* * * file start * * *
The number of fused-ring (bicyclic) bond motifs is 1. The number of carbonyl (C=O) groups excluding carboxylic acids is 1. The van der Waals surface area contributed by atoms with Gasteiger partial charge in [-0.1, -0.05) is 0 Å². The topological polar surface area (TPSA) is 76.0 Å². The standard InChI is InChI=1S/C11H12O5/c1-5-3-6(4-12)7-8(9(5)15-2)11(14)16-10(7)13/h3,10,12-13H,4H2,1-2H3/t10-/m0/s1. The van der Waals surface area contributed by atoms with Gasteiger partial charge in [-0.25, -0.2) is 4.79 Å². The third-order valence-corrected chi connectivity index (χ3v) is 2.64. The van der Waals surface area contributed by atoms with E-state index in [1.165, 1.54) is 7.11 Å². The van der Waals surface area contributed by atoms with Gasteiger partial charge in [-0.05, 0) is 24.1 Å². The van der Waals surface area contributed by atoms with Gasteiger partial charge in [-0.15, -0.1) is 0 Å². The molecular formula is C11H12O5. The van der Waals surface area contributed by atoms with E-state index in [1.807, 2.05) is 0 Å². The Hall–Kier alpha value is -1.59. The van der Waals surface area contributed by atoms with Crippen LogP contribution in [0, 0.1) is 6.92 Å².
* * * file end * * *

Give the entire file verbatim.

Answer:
The number of fused-ring (bicyclic) bond motifs is 1. The number of carbonyl (C=O) groups excluding carboxylic acids is 1. The van der Waals surface area contributed by atoms with Gasteiger partial charge in [-0.1, -0.05) is 0 Å². The topological polar surface area (TPSA) is 76.0 Å². The standard InChI is InChI=1S/C11H12O5/c1-5-3-6(4-12)7-8(9(5)15-2)11(14)16-10(7)13/h3,10,12-13H,4H2,1-2H3/t10-/m0/s1. The van der Waals surface area contributed by atoms with Gasteiger partial charge in [-0.25, -0.2) is 4.79 Å². The third-order valence-corrected chi connectivity index (χ3v) is 2.64. The van der Waals surface area contributed by atoms with E-state index in [1.165, 1.54) is 7.11 Å². The van der Waals surface area contributed by atoms with Gasteiger partial charge in [-0.05, 0) is 24.1 Å². The van der Waals surface area contributed by atoms with Gasteiger partial charge in [-0.15, -0.1) is 0 Å². The molecular formula is C11H12O5. The van der Waals surface area contributed by atoms with E-state index in [1.807, 2.05) is 0 Å². The Hall–Kier alpha value is -1.59. The van der Waals surface area contributed by atoms with Crippen LogP contribution in [0, 0.1) is 6.92 Å².